Kuchikukan 27 Class Destroyer:
The year 1914 for koko did not just meant the start of WWI, it was also the year that two new shipyards envisioned in the 1905 Navy plans were opened: Kousaten Navy Yard, located in the city of Kousaten, just 16km north of Toumachi. And Hoshiguma Navy Yard, located in the namesake city on the wester shore of Koko island. Initially exploited just for maintenance works the two new shpyards came in handy in the following years.
As the war necessitated the mobilization of pretty much the entire fleet even for just patrol duties and the first of the two Yagumo Class Battleships was under construction the Naval Staff started to plan another class of destroyers. A class of nine units was envisioned and the Japanese Isokaze Class was immediately chosen as a starting point, as the two Yagumos would have needed bigger, faster and more powerful units to escort them. Koko naval designers choose to focus mostly on speed this time: Mantaining the same armament of the Isokaze the hull was lenghtened by 7,8meters by fitting a finer stern and by enlarging the machinery spaces. A sixth boiler and more powerful turbines were fitted, for an extimated maximum output of 32.000shp, for an envisioned and astonishing maximum speed of 37knots. Construction of the first unit, Kuchikukan 27, started at Kousaten Navy Yard in 1917, three more units, 30,32 and 35 were built there. Another four Destroyers, 29,31,33 and 36 were ordered and built a Hoshiguma, wile the ninth unit, Kuchikukan 34, was built at Toumachi.
Despite split production was remarkably fast, none of the units was completed (and some even laid down) before the war ended. All nine were laid down between 1917 and 1920, and commissioned between 1919 and 1921.
Each unit was 104,7m long, 8,5m abeam and had a draft of 2,8m. They displaced 1.327tons standard, 100 more than the original Isokazes, and were armed with four 120mm guns and three twin 533mm sets of torpedo tubes. Two 6,5mm machine guns were also fitted. When the lead ship, Kuchikukan 14, started her trails on January 22, 1919, there were high expectations for her planned high speed runs. Still, while they were indeed remarkable, they just made clear thet Koko dsigners had tried to fly a bit too high: Kuchikukan 14 topped her run at 35,7knots almost overloading her engines, revelaing that a safe, attainable top speed in service would have been around 34,9knots, well below the envisioned 37. Range also vastly decreased from 3.360 to 2.593nm at 14knots, because of the higher displacement and higher fuel consumption, while bunkerage had remained the same. Overall, and hard price to pay for a gain of 0.9knots in speed.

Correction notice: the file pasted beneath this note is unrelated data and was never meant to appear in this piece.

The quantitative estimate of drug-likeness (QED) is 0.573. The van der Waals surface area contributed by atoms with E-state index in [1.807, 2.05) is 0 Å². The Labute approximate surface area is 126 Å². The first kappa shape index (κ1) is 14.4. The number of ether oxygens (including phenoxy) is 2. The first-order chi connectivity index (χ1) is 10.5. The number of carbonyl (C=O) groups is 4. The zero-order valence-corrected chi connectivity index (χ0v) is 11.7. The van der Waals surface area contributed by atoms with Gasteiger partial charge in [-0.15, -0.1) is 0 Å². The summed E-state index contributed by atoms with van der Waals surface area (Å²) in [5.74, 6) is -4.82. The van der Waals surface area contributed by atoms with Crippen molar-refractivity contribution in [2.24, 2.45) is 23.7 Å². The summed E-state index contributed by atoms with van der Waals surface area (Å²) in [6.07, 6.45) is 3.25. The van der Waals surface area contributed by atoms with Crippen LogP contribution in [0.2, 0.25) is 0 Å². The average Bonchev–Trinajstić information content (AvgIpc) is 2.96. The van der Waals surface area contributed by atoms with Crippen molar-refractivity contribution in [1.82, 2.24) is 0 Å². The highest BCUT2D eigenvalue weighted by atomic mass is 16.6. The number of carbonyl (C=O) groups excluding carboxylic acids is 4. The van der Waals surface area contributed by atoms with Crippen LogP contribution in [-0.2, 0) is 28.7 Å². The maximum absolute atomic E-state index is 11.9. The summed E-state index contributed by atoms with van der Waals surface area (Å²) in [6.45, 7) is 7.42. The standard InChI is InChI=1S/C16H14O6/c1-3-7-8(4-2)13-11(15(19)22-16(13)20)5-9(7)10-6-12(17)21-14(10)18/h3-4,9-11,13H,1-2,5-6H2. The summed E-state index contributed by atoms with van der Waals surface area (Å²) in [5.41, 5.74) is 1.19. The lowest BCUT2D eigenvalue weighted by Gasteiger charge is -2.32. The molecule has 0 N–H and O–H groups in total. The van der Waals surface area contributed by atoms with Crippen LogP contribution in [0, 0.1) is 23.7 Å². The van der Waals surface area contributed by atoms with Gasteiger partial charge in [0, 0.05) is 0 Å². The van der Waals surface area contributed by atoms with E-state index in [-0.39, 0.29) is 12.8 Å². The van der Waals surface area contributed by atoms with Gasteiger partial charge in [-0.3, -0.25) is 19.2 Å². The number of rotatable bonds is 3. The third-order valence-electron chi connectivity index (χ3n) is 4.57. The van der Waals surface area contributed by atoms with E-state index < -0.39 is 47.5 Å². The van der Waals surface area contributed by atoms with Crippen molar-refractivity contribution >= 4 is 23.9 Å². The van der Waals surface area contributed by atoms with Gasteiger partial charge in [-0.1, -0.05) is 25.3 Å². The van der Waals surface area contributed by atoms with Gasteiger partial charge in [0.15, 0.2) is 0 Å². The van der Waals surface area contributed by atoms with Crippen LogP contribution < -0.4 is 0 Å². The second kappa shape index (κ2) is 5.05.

Unaffected by the WNT the Kuchikukan 27 units were, despite their flaws, the most advanced destroyers in service with Koko no Kaigun, so, until the Okaze class started to superseed them, they always operated with the two Yagumo Class battleship or with the Goryo class battlecruisers. During the late 20's they all recieved shields for their guns, and had the light AA armament upgraded with four 7,7mm brownings replacing the two 6,5mm ones. The bridge was also slighly enlarged and fitted with canvas and removable windows.
The life of most units of the class was cut short by the signing of the London Naval Treaty in October 1930. Limiting Destroyer tonnage for Koko at 78.805t it prompted immediate decommissioning for the first four units, which left the fleet in February 1931. In order to not have to scrap them outright, it was desiced to convert all ships into Patrol boats as soon as they were decommissioned. Another two units followed in 1932 and another one in 1933. Kuchikukans 35 and 36 lived a bit too long as the first had to wait for her replacement to be commissioned, the latter because meanwhile Japan and Koko had denounced the Washington Naval Treaty.
By 1937, all units of the Kuchikukan 27 class had left service and had been converted into Patrol Boats. They were the last Destroyers in Koko's Navy to be named after their pennant.
Ships in class: (laid down-launched-commissioned - fate)
Kikuchikan 27 1917-1918-1919 - Decommissioned 1931 (converted to Patrol Boat)
Kikuchikan 29 1917-1918-1919 - Decommissioned 1931 (converted to Patrol Boat)
Kikuchikan 30 1918-1919-1920 - Decommissioned 1931 (converted to Patrol Boat)
Kikuchikan 31 1918-1919-1919 - Decommissioned 1931 (converted to Patrol Boat)
Kikuchikan 32 1919-1920-1920 - Decommissioned 1932 (converted to Patrol Boat)
Kikuchikan 33 1919-1920-1920 - Decommissioned 1932 (converted to Patrol Boat)
Kikuchikan 34 1919-1920-1921 - Decommissioned 1933 (converted to Patrol Boat)
Kikuchikan 35 1920-1921-1921 - Decommissioned 1935 (converted to Patrol Boat)
Kikuchikan 36 1920-1921-1921 - Decommissioned 1937 (converted to Patrol Boat)